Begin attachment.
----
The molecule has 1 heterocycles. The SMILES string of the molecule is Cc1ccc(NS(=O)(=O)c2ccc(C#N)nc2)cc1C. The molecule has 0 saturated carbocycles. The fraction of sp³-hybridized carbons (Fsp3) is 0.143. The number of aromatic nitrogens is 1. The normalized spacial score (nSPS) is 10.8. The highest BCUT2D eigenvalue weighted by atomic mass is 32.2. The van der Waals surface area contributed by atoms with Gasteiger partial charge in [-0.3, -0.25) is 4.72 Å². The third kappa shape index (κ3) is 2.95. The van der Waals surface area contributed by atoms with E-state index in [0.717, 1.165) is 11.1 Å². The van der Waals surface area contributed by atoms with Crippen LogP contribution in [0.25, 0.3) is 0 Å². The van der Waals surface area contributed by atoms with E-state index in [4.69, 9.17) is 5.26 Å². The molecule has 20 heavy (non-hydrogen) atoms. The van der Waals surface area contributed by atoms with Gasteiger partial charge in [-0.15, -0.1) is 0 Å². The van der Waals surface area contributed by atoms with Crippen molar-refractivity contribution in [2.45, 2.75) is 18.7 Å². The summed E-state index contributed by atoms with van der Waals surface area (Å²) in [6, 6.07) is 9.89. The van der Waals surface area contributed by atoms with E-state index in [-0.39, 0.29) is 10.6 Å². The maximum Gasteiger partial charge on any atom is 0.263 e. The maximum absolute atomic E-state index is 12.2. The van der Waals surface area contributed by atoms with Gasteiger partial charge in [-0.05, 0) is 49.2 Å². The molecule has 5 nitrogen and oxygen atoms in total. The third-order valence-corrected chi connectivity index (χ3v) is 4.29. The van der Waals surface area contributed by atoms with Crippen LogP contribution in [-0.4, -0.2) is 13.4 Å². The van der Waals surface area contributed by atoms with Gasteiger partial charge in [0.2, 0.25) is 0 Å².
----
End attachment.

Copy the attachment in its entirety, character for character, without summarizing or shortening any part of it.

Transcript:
The molecule has 1 heterocycles. The SMILES string of the molecule is Cc1ccc(NS(=O)(=O)c2ccc(C#N)nc2)cc1C. The molecule has 0 saturated carbocycles. The fraction of sp³-hybridized carbons (Fsp3) is 0.143. The number of aromatic nitrogens is 1. The normalized spacial score (nSPS) is 10.8. The highest BCUT2D eigenvalue weighted by atomic mass is 32.2. The van der Waals surface area contributed by atoms with Gasteiger partial charge in [-0.3, -0.25) is 4.72 Å². The third kappa shape index (κ3) is 2.95. The van der Waals surface area contributed by atoms with E-state index in [0.717, 1.165) is 11.1 Å². The van der Waals surface area contributed by atoms with Crippen LogP contribution in [0.25, 0.3) is 0 Å². The van der Waals surface area contributed by atoms with E-state index in [4.69, 9.17) is 5.26 Å². The molecule has 20 heavy (non-hydrogen) atoms. The van der Waals surface area contributed by atoms with Gasteiger partial charge in [-0.15, -0.1) is 0 Å². The van der Waals surface area contributed by atoms with Crippen molar-refractivity contribution in [2.45, 2.75) is 18.7 Å². The summed E-state index contributed by atoms with van der Waals surface area (Å²) in [6, 6.07) is 9.89. The van der Waals surface area contributed by atoms with E-state index in [-0.39, 0.29) is 10.6 Å². The maximum Gasteiger partial charge on any atom is 0.263 e. The maximum absolute atomic E-state index is 12.2. The van der Waals surface area contributed by atoms with Gasteiger partial charge in [-0.05, 0) is 49.2 Å². The molecule has 5 nitrogen and oxygen atoms in total. The third-order valence-corrected chi connectivity index (χ3v) is 4.29. The van der Waals surface area contributed by atoms with Crippen LogP contribution in [-0.4, -0.2) is 13.4 Å². The van der Waals surface area contributed by atoms with Gasteiger partial charge in [0.2, 0.25) is 0 Å².